Why are there so few electrofishing modern animals? I would suggest that the answer is aerobic capacity. Electric eels reportedly get 80% of their oxygen from the surface. They are air-breathers, more than some amphibians, but torpedo rays (the other electrofishers) are not. While I’m not aware of any physiological studies, large electrical organs have to be metabolically expensive, and being air-breathing does make it easier to power them However, electric eels are stuck morphologically, because they have to cram their all their organs into a shape optimized for electrogenesis, and they have heavily vascularized oral cavities rather than true lungs. Air-breathing reptiles are not so constrained. Better still, their electrical array is physically separated in their necks, away from their heart, lungs, and swimming fins, allowing each system to work separately with fewer morphological constraints. As a result, they could grow much larger than electric eels or any modern electric animal. As for how Plesiosaurids avoided electrocuting themselves with their own voltage, all I can say is that electric eels somehow get away with it, so presumably it’s quite possible. Some electrolocating fish have encephalization quotients close to those of humans, so it’s unlikely that electrogenesis would be a problem for Plesiosaurid nervous systems.

Electrical Defense
This is a normal outgrowth of electrofishing, although current characteristics probably differ. Indeed, more modern electrogenic animals use these organs for defense than for food gathering. This is the classic electric eel defense, and I suspect that any electrofishing animal could effectively defend its neck from larger predators. A pliosaur attempting to bite down on an electrogenic elasmosaur would be in for a nasty shock. I’ve attempted to illustrate that below, with my cartoon of what might happen when a Pliosaur attacks an Elasmosaurus.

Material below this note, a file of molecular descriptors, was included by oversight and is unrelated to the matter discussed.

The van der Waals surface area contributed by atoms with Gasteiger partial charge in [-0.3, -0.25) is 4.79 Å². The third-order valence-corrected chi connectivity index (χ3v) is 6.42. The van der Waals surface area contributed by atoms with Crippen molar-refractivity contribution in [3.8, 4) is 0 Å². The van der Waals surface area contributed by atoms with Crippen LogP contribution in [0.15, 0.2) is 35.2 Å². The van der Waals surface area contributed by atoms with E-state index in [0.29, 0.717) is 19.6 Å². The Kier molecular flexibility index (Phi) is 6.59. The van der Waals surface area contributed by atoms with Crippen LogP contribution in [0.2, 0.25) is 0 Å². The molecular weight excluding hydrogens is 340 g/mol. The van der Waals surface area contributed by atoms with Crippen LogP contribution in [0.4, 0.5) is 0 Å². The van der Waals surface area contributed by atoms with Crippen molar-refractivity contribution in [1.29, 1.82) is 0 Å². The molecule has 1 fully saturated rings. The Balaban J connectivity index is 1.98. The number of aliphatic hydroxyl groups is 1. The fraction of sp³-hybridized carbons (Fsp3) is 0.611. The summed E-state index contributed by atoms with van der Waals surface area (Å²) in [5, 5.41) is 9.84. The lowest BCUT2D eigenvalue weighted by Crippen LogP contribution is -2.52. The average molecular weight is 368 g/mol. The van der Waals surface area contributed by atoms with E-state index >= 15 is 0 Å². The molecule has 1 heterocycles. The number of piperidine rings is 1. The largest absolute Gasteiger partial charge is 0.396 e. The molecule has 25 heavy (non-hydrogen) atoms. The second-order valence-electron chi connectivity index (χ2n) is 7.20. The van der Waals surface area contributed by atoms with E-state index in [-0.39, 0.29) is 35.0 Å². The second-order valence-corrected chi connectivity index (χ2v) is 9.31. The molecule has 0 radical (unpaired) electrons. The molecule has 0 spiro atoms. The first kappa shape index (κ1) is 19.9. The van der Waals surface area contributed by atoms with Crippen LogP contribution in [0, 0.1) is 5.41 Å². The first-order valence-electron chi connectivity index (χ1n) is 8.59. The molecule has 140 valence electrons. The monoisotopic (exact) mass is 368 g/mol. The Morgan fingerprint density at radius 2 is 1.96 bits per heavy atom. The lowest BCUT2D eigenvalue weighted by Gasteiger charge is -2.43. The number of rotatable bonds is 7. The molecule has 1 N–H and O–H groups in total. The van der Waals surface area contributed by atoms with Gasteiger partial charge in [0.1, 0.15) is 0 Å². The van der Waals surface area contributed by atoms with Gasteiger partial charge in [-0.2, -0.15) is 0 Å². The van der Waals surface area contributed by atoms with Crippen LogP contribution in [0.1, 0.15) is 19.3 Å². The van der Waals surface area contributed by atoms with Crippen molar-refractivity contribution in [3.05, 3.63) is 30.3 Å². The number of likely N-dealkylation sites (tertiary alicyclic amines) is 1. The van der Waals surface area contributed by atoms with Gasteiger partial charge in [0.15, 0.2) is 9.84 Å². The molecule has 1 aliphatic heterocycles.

An electrified Elasmosaurus teaching an Pliosaur that it is not a prey item (with apologies to Luis Rey and Robert Bakker)

An electrified Elasmosaurus teaching a Pliosaur that it is not a prey item (with apologies to Luis Rey and Robert Bakker)

In Conclusion
Of course this is all speculative, soft-organ paleontology. I haven’t been able to locate a picture of an electric eel skeleton, so I have no idea how electric organs affect bone shape, or whether it’s possible to determine the presence of an electric organ from any skeleton. Some Plesiosaurid neck vertebrae are described as “odd and asymmetric”, but I have no idea whether this could be due to the presence of an electric organ or anything else.

Still, the strength of this hypothesis is that it presents a good explanation of why both Plesiosaurids and Tanystropheids have long, weak, inflexible necks, and it also accounts for how such an animal could be an efficient aquatic or benthic hunter. As such, it is certainly no worse than the idea that they are stealthy hunters, with their bodies hidden by their long necks so that they appear smaller. In fact, it makes them seem rather formidable. Electric sea dragons, anyone?

Offline References
Bakker, Robert. 1986. The Dinosaur Heresies. Zebra Press.
Fraser, Nicholas. 2006. Dawn of the Dinosaurs: Life in the Triassic. Indiana University Press.